Throughout his career, U.S. Senator George Voinovich has strived to make government “work harder and smarter and do more with less.” These words provide good insight into the man who helped turn Cleveland around after it became the first major city to declare bankruptcy since the Depression, and who led the transformation of Ohio state government into a model of efficiency and effectiveness while controlling state spending and improving the quality of services. He builds on this legacy now as Ohio’s U.S. Senator by listening to the people of the state he loves, and working to affect the change they need to make Ohio and our nation a better, stronger place.
Senator Voinovich always refers to his wife of 41 years, Janet, as his first great love and the state of Ohio as his second. He was born and raised in Cleveland and still lives in the same house where he and Janet raised their children. While his schedule requires him to be in Washington when Congress is in session, his roots remain grounded in Ohio and he takes every opportunity to return to the state and meet with the people he serves.
Senator Voinovich is known far and wide for his dedication to fiscal discipline and his efforts to protect taxpayers’ hard-earned money. He continues to take to the Senate floor to remind his colleagues of the consequences of spending beyond Congress’ means and pushes for initiatives that would return fiscal discipline to the Senate.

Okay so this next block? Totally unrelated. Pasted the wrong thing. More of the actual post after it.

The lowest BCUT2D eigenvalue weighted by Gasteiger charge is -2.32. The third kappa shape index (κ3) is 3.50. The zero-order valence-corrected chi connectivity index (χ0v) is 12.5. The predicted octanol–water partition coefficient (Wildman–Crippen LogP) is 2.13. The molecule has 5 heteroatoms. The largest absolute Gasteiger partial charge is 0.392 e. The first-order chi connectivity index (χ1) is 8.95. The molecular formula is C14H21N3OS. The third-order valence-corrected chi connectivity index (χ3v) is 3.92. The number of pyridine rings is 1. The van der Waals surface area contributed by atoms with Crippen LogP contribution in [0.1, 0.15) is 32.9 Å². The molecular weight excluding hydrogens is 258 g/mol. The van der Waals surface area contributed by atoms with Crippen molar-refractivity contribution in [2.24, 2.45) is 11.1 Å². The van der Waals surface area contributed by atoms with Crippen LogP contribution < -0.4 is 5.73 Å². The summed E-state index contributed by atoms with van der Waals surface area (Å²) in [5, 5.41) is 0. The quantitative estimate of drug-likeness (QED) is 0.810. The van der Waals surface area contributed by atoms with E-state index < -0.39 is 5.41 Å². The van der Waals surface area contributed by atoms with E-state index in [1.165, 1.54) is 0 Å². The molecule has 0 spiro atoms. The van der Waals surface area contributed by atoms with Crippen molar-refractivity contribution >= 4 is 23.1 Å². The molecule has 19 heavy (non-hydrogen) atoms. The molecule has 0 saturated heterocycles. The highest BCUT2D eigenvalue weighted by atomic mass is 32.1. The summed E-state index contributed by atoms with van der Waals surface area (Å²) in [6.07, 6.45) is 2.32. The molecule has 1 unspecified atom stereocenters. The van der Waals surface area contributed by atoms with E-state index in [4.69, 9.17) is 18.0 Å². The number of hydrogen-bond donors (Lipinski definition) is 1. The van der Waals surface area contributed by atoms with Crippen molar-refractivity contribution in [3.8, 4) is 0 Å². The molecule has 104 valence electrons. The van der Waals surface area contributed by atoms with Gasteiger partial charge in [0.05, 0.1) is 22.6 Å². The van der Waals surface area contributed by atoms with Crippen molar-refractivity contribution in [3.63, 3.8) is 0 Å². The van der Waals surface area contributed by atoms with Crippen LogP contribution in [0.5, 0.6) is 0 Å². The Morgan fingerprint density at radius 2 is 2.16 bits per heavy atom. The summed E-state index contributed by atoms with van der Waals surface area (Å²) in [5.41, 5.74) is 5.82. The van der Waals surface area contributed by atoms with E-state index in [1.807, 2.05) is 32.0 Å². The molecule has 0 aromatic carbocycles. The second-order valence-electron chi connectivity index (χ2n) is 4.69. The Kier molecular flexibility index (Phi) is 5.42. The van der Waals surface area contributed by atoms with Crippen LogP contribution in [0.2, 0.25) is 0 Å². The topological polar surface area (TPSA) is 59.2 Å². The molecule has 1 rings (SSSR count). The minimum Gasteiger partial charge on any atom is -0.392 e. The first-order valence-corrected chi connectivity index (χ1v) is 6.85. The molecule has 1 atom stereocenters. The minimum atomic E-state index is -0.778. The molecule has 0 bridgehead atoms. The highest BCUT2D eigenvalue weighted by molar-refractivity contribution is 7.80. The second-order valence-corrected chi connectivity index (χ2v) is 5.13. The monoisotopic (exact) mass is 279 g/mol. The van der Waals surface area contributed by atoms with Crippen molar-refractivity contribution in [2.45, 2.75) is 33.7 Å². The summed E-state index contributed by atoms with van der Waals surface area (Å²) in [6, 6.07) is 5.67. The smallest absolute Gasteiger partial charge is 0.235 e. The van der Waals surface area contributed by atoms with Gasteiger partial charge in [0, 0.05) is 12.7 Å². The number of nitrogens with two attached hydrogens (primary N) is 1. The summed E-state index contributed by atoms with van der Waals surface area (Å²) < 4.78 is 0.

For his dedication to fiscal responsibility, the National Taxpayers’ Union gave Senator Voinovich an “A” and ranked him third in the U.S. Senate in 2001 for his strong support of responsible tax and spending policies. The Concord Coalition ranked the senator in 2001 on the top of their list for his fiscally-responsible votes in the 106th Congress. He also has been awarded the prestigious “Golden Bulldog Award” by the Watchdogs of the Treasury, supporting “realistic federal spending and controlling runaway debt.”
Senator Voinovich is married to Janet, his wife of 41 years. Together, they have three children, George, Betsy and Peter, and six grandchildren.